Learning to Think Globally, Act Locally in our Families and Youth Groups

Learning to Think Globally, Act Locally in our Families and Youth Groups

Children Praying

The slogan, “Think Globally, Act Locally”, was coined in 1970 by a leader of the environmental movement. It was meant to get people thinking about the effect their actions had on a global scale and encouraged them to do good things for the environment in their own homes and communities.

As Christians who believe that all who follow Christ are members of one family, we are also encouraged to Think Globally and Act Locally. Bishop Grant LeMarquand has long lived out this motto. Beginning in 1987, he served in Kenya, teaching at a theological college. After coming back to Canada to complete his Th.D, he went on to visit 14 African countries. Those tours included short term missions, research, to eventually serving as the Bishop of the Horn of Africa from 2012 to 2017. Thinking globally has always been a family affair for the LeMarquands. Both the Bishop’s children lived in Kenya, and Bishop Grant’s wife, Dr. Wendy LeMarquand, has had significant ministries overseas, drawing on her expertise as an MD.

In this interview, we hope families and youth groups get to know Bp. Grant a little and be inspired and encouraged from his vast experiences to think globally & act locally in your family lives.

TR: As one of your former students, I know you have long encouraged people to develop cross-cultural relationships with brothers and sisters from other countries. What is something you’ve learned through those relationships?

BGL: I have been amazed at how enthusiastic Christians in other parts of the world are about worship. They love to worship God together. There is enthusiasm and real joy, even in hardship. Even though they may have food insecurity, even if they are poor, even if they are unsafe because of war, there is incredible joy when they come together to worship God. It is usually the first thing visitors notice when they come to Africa.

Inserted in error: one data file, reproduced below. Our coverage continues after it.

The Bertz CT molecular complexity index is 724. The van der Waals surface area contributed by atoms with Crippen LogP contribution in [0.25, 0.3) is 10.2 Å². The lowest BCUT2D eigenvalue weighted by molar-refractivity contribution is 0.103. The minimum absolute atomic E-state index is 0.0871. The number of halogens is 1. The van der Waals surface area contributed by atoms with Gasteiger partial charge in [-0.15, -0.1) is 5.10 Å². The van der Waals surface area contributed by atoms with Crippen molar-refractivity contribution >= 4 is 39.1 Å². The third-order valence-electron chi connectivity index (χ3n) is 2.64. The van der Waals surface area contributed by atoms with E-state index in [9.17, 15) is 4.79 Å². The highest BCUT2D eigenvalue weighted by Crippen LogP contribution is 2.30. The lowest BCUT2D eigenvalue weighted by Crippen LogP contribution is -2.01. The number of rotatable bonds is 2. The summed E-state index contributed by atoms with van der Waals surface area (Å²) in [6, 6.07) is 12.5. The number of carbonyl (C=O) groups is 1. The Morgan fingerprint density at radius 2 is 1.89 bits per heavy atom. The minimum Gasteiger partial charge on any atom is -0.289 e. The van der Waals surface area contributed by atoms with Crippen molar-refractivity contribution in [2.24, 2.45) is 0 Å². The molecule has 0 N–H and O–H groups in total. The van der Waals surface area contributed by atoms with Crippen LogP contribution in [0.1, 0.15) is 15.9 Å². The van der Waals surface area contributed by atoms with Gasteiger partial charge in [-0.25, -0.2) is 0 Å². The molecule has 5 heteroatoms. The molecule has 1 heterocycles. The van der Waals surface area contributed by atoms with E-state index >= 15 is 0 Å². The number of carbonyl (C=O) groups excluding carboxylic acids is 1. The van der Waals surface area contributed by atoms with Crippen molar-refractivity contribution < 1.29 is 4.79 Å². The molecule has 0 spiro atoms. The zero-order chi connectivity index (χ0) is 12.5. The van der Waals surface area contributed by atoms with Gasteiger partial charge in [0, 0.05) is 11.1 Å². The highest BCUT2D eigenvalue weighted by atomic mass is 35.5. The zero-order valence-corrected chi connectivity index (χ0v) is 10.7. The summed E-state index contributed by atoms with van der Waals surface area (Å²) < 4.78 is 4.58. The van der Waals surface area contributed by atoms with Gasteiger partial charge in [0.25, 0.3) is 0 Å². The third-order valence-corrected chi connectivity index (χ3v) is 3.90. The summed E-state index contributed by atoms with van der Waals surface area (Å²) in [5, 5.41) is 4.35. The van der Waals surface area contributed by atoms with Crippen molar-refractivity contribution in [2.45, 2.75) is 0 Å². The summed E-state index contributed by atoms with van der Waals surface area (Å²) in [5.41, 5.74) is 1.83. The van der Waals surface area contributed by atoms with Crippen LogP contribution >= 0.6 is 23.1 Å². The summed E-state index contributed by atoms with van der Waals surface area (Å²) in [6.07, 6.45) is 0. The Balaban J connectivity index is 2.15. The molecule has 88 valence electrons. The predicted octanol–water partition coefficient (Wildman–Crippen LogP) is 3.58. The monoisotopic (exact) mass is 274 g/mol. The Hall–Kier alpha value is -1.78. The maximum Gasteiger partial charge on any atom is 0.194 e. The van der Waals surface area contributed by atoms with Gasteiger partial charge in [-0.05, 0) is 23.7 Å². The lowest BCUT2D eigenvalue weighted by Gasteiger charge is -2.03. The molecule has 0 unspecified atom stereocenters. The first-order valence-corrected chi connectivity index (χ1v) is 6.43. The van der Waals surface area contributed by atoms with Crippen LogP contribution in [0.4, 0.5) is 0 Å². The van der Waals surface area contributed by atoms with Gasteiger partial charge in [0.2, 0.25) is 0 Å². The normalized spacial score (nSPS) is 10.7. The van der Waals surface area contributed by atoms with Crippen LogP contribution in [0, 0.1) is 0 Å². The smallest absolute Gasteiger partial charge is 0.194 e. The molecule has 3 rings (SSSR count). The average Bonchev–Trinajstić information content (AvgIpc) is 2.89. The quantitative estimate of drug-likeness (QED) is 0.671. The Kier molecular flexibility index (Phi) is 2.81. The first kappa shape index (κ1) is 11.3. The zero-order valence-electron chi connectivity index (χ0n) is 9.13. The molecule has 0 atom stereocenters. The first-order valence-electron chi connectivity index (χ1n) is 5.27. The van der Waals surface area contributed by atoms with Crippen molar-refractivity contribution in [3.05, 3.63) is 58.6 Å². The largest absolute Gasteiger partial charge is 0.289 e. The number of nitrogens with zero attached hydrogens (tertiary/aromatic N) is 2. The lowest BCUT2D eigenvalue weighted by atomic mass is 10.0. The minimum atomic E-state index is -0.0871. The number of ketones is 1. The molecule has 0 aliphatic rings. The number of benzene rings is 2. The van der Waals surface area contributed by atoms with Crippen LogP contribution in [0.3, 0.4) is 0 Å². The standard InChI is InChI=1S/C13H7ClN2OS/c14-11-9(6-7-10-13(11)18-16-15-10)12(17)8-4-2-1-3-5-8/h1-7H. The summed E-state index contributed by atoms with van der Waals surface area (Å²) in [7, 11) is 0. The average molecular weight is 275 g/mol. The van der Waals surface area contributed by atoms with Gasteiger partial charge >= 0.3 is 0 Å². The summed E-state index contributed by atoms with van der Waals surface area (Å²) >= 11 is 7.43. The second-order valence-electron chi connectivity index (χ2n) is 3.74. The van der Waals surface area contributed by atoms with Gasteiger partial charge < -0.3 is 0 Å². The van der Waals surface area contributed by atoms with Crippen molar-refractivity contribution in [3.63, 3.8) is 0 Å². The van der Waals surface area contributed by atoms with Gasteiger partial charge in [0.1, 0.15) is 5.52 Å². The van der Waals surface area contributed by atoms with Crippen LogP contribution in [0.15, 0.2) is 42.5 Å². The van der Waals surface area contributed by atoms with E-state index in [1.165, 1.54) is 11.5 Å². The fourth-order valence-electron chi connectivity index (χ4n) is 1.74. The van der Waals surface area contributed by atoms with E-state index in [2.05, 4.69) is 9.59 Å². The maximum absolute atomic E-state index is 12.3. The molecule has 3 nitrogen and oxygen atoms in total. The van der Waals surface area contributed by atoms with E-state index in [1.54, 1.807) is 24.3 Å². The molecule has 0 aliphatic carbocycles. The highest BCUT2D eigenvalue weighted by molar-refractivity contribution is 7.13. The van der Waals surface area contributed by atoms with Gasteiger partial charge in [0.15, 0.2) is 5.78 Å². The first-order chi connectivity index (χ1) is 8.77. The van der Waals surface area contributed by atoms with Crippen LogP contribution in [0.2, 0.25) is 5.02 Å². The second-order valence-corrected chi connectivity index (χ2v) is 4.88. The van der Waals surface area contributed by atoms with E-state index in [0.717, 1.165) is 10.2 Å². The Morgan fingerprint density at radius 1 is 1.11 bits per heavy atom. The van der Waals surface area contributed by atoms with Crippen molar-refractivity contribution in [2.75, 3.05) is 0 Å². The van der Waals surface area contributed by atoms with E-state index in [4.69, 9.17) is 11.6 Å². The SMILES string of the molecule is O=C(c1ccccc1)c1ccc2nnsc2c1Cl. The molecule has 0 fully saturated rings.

I have also come to realize that being a Christian is a very personal decision, but it is not an individualistic decision. When I became a Christian, I became a member of the body of Christ, the global family. This means when I pray, “Give us this day our daily bread”, but some of my brothers and sisters don’t have enough to eat, that prayer becomes a demand upon myself, as well as a request to God.

TR: Bp Grant, Think Globally, Act Locally has been a secular slogan for decades. But why might a Christian want to think this way?

BGL: It is a biblical concern to think Globally. If we believe that there is only one God, and that God made the whole world, then he has a claim on everything and everybody. In the beginning he chose just one family, Israel, to be his people, but that was so all the nations of the earth would be blessed through them. Since the whole world is part of God’s concern, it is part of our concern. Our liturgy clearly reminds us that Jesus came for the sins of the WHOLE world. And when we pray “Our Father” in the Lord’s Prayer, then that means that everyone else in the world who believes in Jesus is our brother or sister. I used to tell my clergy and theological students in Ethiopia that Rev. 7 makes it clear that God’s family is global: